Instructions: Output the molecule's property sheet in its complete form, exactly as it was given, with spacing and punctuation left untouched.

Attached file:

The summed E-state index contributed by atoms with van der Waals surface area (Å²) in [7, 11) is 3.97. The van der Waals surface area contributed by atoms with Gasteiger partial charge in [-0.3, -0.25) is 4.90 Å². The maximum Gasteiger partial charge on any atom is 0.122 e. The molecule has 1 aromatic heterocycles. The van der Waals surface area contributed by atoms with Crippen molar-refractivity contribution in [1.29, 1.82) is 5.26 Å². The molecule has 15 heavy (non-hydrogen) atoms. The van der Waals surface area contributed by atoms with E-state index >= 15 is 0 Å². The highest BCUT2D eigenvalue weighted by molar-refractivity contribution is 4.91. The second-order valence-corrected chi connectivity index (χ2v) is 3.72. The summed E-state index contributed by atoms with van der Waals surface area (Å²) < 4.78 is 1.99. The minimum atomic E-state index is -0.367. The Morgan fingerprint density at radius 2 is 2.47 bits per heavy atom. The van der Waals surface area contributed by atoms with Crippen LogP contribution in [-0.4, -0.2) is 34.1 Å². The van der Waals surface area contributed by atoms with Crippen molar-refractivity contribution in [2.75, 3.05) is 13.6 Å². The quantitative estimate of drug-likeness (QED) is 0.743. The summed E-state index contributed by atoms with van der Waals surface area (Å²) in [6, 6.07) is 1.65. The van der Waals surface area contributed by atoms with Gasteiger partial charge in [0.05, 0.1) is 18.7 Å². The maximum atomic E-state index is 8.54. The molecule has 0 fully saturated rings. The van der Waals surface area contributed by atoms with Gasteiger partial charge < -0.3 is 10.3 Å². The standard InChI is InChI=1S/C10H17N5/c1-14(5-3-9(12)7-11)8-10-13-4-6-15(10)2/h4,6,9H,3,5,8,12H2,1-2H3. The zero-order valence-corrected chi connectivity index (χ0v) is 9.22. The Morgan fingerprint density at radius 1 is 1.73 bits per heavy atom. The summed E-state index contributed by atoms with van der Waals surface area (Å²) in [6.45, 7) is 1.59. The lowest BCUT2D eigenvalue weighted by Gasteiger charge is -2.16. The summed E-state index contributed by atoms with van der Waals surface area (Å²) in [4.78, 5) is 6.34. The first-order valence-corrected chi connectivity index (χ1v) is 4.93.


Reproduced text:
The summed E-state index contributed by atoms with van der Waals surface area (Å²) in [7, 11) is 3.97. The van der Waals surface area contributed by atoms with Gasteiger partial charge in [-0.3, -0.25) is 4.90 Å². The maximum Gasteiger partial charge on any atom is 0.122 e. The molecule has 1 aromatic heterocycles. The van der Waals surface area contributed by atoms with Crippen molar-refractivity contribution in [1.29, 1.82) is 5.26 Å². The molecule has 15 heavy (non-hydrogen) atoms. The van der Waals surface area contributed by atoms with E-state index >= 15 is 0 Å². The highest BCUT2D eigenvalue weighted by molar-refractivity contribution is 4.91. The second-order valence-corrected chi connectivity index (χ2v) is 3.72. The summed E-state index contributed by atoms with van der Waals surface area (Å²) < 4.78 is 1.99. The minimum atomic E-state index is -0.367. The Morgan fingerprint density at radius 2 is 2.47 bits per heavy atom. The van der Waals surface area contributed by atoms with Crippen LogP contribution in [-0.4, -0.2) is 34.1 Å². The van der Waals surface area contributed by atoms with Crippen molar-refractivity contribution in [2.75, 3.05) is 13.6 Å². The quantitative estimate of drug-likeness (QED) is 0.743. The summed E-state index contributed by atoms with van der Waals surface area (Å²) in [6, 6.07) is 1.65. The van der Waals surface area contributed by atoms with Gasteiger partial charge in [0.05, 0.1) is 18.7 Å². The maximum atomic E-state index is 8.54. The molecule has 0 fully saturated rings. The van der Waals surface area contributed by atoms with Gasteiger partial charge < -0.3 is 10.3 Å². The standard InChI is InChI=1S/C10H17N5/c1-14(5-3-9(12)7-11)8-10-13-4-6-15(10)2/h4,6,9H,3,5,8,12H2,1-2H3. The zero-order valence-corrected chi connectivity index (χ0v) is 9.22. The Morgan fingerprint density at radius 1 is 1.73 bits per heavy atom. The summed E-state index contributed by atoms with van der Waals surface area (Å²) in [6.45, 7) is 1.59. The lowest BCUT2D eigenvalue weighted by Gasteiger charge is -2.16. The summed E-state index contributed by atoms with van der Waals surface area (Å²) in [4.78, 5) is 6.34. The first-order valence-corrected chi connectivity index (χ1v) is 4.93.